NIIS promotes building collaboration and interoperability among the Nordic nations, through integrated platforms, meaning that services can be mutually available in all countries within that partnership. A notable contribution of this partnership so far has been the mutual recognition of digital prescriptions in both Finland and Estonia; a considerable benefit to citizens who regularly work and travel between these two neighbouring countries. As of last year, Iceland has also become a partner in the NIIS, and the organisation hopes to expand beyond these three countries, and improve access to mutual, interoperable services. Furthermore, NIIS is charged with the management of the X-Road source code, which is today open source, in order to promote the X-Road as a viable solution for other nations. This is reflective of wider Estonian foreign policy in this regard, emphasising it's place in Northern, rather than Eastern Europe, and seeking stronger integration with the west. In 2018, Estonian President Kersti Kaljulaid welcomed Iceland joining NIIS, stating that: "We need to have all the Nordic circle countries connected to a single digital identity, or at least have the ability to recognise digitally our digital signatures. We will strive to cooperate in this sphere and we are developing from e-Estonia to e-Nordic, we will digitally transform the Nordic circle".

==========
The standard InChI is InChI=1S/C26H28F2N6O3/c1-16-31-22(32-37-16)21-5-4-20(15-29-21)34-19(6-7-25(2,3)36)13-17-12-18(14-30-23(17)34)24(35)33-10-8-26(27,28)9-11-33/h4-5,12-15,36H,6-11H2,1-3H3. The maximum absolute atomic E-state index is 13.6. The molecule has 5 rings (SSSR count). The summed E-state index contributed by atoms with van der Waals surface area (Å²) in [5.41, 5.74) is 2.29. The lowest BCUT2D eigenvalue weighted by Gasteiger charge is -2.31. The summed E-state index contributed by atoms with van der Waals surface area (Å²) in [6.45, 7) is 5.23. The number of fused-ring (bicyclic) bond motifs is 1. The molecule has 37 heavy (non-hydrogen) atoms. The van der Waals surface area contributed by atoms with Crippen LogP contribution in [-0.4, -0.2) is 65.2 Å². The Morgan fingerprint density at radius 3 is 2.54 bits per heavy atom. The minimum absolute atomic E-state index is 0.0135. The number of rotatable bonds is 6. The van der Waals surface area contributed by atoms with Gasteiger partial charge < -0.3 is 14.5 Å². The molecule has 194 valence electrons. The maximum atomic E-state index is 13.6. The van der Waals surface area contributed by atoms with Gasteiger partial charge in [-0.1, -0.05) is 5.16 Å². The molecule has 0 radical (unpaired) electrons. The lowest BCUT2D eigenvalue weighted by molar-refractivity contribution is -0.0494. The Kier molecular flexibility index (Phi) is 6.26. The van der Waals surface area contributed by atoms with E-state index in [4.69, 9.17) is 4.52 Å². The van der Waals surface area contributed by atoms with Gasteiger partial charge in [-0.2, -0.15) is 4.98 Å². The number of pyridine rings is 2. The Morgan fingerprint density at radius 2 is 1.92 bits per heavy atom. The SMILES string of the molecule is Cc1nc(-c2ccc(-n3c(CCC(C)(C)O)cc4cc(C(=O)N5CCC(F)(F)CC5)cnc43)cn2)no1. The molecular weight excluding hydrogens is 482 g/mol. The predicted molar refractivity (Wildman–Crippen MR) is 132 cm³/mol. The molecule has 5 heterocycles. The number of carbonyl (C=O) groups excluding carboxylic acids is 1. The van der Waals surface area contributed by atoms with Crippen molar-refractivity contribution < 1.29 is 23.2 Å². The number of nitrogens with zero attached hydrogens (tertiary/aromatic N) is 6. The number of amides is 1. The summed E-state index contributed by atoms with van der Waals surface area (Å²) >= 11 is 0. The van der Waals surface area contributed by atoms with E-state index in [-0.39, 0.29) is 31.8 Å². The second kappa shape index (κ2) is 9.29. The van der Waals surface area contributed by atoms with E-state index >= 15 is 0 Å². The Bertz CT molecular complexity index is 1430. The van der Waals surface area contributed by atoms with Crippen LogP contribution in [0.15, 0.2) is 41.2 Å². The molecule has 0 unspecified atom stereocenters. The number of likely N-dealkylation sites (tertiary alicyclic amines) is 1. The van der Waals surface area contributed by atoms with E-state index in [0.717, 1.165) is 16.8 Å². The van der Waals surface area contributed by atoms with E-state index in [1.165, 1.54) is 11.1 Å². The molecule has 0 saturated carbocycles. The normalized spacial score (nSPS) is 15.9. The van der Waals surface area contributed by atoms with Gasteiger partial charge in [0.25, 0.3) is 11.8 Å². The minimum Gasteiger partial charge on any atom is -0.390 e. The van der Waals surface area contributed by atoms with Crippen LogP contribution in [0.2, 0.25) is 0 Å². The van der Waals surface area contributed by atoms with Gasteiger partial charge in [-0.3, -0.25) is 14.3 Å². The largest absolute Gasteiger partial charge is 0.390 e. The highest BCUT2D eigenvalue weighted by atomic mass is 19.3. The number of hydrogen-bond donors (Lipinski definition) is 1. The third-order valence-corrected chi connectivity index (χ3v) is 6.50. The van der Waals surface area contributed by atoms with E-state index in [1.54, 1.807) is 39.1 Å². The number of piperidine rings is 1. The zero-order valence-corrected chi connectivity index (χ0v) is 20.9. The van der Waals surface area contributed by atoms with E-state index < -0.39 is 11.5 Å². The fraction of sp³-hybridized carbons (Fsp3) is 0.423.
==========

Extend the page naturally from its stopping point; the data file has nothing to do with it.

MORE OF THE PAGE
The EGA meanwhile continues to support e-Governance among friendly nation states, and provides consultancy and research promoting the Estonian approach. Notably, there is now a branch of the e-Governance academy in Kyiv, which might also be seen as reflective of Estonian foreign policy in building strong bilateral relations with an increasingly westward looking Ukraine. Indeed, the new Ukrainian President Volodymyr Zelenskiy has made digitisation a key aspect of his new government, hailing it as a way to not only save money for the Ukrainian state, but also as a means to minimise corruption, due to the accountability built into the X-Road platform. On a recent visit to Tallinn, Zelenskiy signed a memorandum for digital collaboration with Estonia, in pursuit of securing his 'state in a smartphone' promises made to the Ukrainian electorate. Rapidly modernising Ukraine's governance and public services is a key pledge made by the new President, and the development of Trembita, the X-Road style platform modelled upon the Estonian state is central to that pledge.
These developments are ongoing, and relatively in their infancy. However, they do point to significant early successes. That such wealthy nations as Finland, or such comparatively populous nations as Ukraine see the value in the Estonian approach to e-Governance and wish to collaborate more deeply is a significant marker of policy success for Estonia. Collaborative and integrated e-Governance appears set to become a cornerstone of Estonia's foreign policy. It is also worth noting that this ambitious policy stretches beyond the Nordic and Post Soviet sphere. The X-Road data platform has also been adopted now in Namibia and Benin, and Estonia notably utilised its 2017 presidency of the European Union to promote its e-Governance vision to a wider audience. So, whilst Estonian domestic politics continues to be somewhat chaotic, marred by a controversial coalition, Estonia's expansive foreign policy continues to embrace e-Governance as a vital soft power tool of the future.